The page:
Tuesday, 13 January 2015

D.H. Mellor on Ontological Pluralism

Rather than adopt a position of monism or dualism when it comes to properties, D.H. Mellor adopts what he calls a ‘pluralist’ approach to properties.

It would be strange that in this huge universe of ours, and amongst its infinite properties or objects, that there were only two kinds of entities – mental and physical. Indeed I would more likely go for one kind of entity or property rather than the rather-too-neat postulation of two. Or, as with Hugh Mellor, go for a plurality of properties or objects.

This multiplicity or plurality of kinds of objects or properties seems to go against the scientific search for simplicity and the metaphysical desire for ontological parsimony. However, we can't reject the possibility of a plurality of different properties simply because it will complexify our scientific and philosophical endeavours. Perhaps the world simply is complex and it's complex because it's made up of a plurality of different objects or properties.

Of course scientists will happily accept the fact that there “is a great plurality of properties” (109). It's just what we conclude from this scientific acceptance of a prima facie plurality.

For instance, does this mean that a distinct property can't be reduced to another distinct property? Are these properties basically irreducible? If they aren't, then are they genuinely distinct at all?

Take Mellor’s own list of properties: electrical, gravitational, chemical, biological, psychological. Many philosophers will argue that the psychological is indeed reducible to the biological; though also to the chemical, electrical and even the gravitational.

The biological is essentially made up of the chemical; though it isn't strictly reducible to the chemical (for many reasons). Perhaps the chemical can be (fully?) reduced to the electrical and even the gravitational.

Mellor himself says that “there is no fundamental distinction of kind amongst them” (109). Rather, there “are lots of little distinctions, and interesting questions about which are reducible to which” (109). What Mellor is saying here doesn't make what he says any different to what the average scientist says and not even to the scientific reductionist. So how does this play on his ontological ‘pluralism’ at all?

Scientists are reductionists who also accept that “there is no fundamental distinction of kind amongst them” (109). They will also say that there are (only) “lots of little distinctions” to be made about them. Mellor even accepts reduction when it comes to (some of) these properties. What does his ontological pluralism amount to and how is it different to ontological monism and ontological dualism?

Mellor accepts that it may be possible to reduce “a lot of sciences... in some non-trivial sense to one basic science” (109); though he also says that this is “not a very fundamental one” (109). He then stresses what it is that all the sciences share and how it is they differ.

For a start, all the natural sciences “are involved with phenomena” (109). These phenomena “can be physical, chemical, biological, psychological, or whatever” (109). Not only that: these different phenomena “are all studied in ways that are methodologically similar” (109). However, all these disciplines will “differ in detail according to their subject-matter” (109). So if there are differences, these differences will be brought about by the different subject-matters of the natural sciences. Despite that, their methodologies will be 'similar' regardless of the differences ‘in detail’. As in the case of Mellor’s ontological pluralism, he says little that is controversial or even interesting here.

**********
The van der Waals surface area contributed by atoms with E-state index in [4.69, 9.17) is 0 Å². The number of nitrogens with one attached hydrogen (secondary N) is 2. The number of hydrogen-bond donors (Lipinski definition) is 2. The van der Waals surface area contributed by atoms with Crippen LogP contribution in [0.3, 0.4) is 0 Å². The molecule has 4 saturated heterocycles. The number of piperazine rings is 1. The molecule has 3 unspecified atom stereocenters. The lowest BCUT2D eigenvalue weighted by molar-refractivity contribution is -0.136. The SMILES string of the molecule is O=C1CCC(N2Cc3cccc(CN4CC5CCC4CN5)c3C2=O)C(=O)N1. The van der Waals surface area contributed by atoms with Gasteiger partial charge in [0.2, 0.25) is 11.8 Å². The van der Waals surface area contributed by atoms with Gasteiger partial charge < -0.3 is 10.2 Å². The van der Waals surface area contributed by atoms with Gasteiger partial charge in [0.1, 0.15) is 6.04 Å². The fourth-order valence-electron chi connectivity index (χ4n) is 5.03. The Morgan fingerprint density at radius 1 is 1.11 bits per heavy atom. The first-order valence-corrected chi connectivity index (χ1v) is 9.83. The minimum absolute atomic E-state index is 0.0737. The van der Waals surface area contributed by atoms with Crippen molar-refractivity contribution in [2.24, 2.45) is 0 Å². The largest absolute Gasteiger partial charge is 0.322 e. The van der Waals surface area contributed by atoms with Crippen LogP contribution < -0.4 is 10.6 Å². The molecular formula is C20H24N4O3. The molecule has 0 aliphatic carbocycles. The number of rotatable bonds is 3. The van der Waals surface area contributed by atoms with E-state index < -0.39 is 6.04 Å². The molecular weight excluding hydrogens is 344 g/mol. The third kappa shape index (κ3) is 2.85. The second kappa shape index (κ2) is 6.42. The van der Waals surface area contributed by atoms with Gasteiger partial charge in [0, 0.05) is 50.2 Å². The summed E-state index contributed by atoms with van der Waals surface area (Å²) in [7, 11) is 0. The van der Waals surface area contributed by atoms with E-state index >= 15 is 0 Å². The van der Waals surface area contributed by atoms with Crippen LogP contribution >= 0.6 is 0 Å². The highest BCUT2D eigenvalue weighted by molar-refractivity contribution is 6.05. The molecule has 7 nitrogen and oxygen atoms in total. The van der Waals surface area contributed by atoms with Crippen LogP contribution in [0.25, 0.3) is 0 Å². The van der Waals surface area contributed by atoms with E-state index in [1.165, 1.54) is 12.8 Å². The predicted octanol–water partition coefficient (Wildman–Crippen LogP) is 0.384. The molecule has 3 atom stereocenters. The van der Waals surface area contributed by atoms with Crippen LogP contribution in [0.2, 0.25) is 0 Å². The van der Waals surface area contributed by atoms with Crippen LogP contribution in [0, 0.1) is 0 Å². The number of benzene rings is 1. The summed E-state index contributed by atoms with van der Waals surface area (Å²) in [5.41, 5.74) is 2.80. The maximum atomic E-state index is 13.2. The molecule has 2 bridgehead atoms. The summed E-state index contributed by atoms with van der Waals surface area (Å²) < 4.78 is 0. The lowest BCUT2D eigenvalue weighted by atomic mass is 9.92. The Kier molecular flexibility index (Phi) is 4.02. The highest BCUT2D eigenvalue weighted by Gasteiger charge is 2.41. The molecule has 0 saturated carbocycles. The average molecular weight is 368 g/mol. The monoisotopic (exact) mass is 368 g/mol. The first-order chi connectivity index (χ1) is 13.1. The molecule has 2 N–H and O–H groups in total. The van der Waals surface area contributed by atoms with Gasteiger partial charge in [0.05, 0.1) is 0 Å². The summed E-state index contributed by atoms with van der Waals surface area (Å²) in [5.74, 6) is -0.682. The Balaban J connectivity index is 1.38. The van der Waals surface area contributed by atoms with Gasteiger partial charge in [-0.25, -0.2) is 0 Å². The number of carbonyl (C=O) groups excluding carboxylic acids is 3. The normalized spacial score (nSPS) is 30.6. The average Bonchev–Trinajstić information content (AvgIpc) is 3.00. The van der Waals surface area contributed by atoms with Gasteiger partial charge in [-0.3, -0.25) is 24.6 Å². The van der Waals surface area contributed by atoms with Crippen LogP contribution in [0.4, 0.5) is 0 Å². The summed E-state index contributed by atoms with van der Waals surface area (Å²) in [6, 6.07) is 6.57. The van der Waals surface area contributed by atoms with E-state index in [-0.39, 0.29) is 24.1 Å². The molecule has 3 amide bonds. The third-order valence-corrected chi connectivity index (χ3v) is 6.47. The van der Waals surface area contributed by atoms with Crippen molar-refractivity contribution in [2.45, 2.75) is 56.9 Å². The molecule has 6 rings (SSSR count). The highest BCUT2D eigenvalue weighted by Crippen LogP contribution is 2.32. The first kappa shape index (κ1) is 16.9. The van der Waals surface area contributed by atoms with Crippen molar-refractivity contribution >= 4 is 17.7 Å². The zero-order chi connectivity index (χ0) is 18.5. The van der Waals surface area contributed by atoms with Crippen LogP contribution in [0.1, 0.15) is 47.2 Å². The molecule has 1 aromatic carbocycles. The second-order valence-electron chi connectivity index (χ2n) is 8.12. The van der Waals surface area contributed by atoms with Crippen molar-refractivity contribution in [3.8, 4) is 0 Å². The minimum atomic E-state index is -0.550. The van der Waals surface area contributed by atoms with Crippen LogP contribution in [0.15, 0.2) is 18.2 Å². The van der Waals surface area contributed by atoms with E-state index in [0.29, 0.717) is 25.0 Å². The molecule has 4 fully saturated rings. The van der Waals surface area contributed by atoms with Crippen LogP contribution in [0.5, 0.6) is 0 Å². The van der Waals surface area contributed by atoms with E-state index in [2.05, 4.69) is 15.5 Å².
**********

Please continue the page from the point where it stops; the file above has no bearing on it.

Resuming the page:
D.H. Mellor or Parapsychology

Hugh Mellor offers a very interesting criticism of parapsychology. It's similar to Karl Popper’s view that ‘pseudo-sciences’ - such as Freudianism and Marxism - make it the case that they can't be falsified. Parapsychology goes a step further than this. Its failure to prove something counts “as a kind of success” (110). Mellor writes:

What’s wrong with parapsychologists is that they count failure as a kind of success; that is, they think that failure to understand a phenomenon bestows a kind of glamour upon it, makes it something special, a paraphenomenon. It does nothing of the sort: all it means is that there’s something we still don’t understand.” (110)

Of course this “failure to understand a phenomenon” - and the concomitant bestowing of “a kind of glamour upon it” - is something that can be applied to what people believe about UFOs, extra-terrestrials, astral travelling, ley lines, ‘the stars’ and all the rest. One gets the feeling that a lot of true believers in this stuff wouldn't even like their darling subjects to be proved by science – that would take away the glamour and the mystique (which is at the heart of all these subjects and pursuits).

Of course it's also the case that, as with Marxism and Freudianism, claims about UFOs, extra-terrestrials, astrology, and the like are also unfalsifiable in principle because the believers in such stuff always rely on some ‘auxiliary hypothesis’ to counteract any evidence that works against what it is they believe. (For example, non-believers never see UFOs because they are brainwashed by the CIA or extra-terrestrials keep well away from all sceptics.)

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